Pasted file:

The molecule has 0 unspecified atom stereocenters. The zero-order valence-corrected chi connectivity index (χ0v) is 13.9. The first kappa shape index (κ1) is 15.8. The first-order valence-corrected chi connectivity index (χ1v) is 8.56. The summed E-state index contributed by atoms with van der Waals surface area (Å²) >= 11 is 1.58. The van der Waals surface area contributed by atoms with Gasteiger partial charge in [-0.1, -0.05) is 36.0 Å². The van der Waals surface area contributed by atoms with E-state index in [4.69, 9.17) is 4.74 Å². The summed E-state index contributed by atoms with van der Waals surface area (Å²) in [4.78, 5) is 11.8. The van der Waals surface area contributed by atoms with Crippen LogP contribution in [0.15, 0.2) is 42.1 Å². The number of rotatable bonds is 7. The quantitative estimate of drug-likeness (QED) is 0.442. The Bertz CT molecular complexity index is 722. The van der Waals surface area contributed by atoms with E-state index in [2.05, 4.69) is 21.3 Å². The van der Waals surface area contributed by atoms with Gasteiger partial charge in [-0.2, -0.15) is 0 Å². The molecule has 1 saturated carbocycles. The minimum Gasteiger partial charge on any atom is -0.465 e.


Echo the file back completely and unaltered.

The molecule has 0 unspecified atom stereocenters. The zero-order valence-corrected chi connectivity index (χ0v) is 13.9. The first kappa shape index (κ1) is 15.8. The first-order valence-corrected chi connectivity index (χ1v) is 8.56. The summed E-state index contributed by atoms with van der Waals surface area (Å²) >= 11 is 1.58. The van der Waals surface area contributed by atoms with Gasteiger partial charge in [-0.1, -0.05) is 36.0 Å². The van der Waals surface area contributed by atoms with E-state index in [4.69, 9.17) is 4.74 Å². The summed E-state index contributed by atoms with van der Waals surface area (Å²) in [4.78, 5) is 11.8. The van der Waals surface area contributed by atoms with Crippen LogP contribution in [0.15, 0.2) is 42.1 Å². The number of rotatable bonds is 7. The quantitative estimate of drug-likeness (QED) is 0.442. The Bertz CT molecular complexity index is 722. The van der Waals surface area contributed by atoms with E-state index in [2.05, 4.69) is 21.3 Å². The van der Waals surface area contributed by atoms with Gasteiger partial charge in [-0.2, -0.15) is 0 Å². The molecule has 1 saturated carbocycles. The minimum Gasteiger partial charge on any atom is -0.465 e.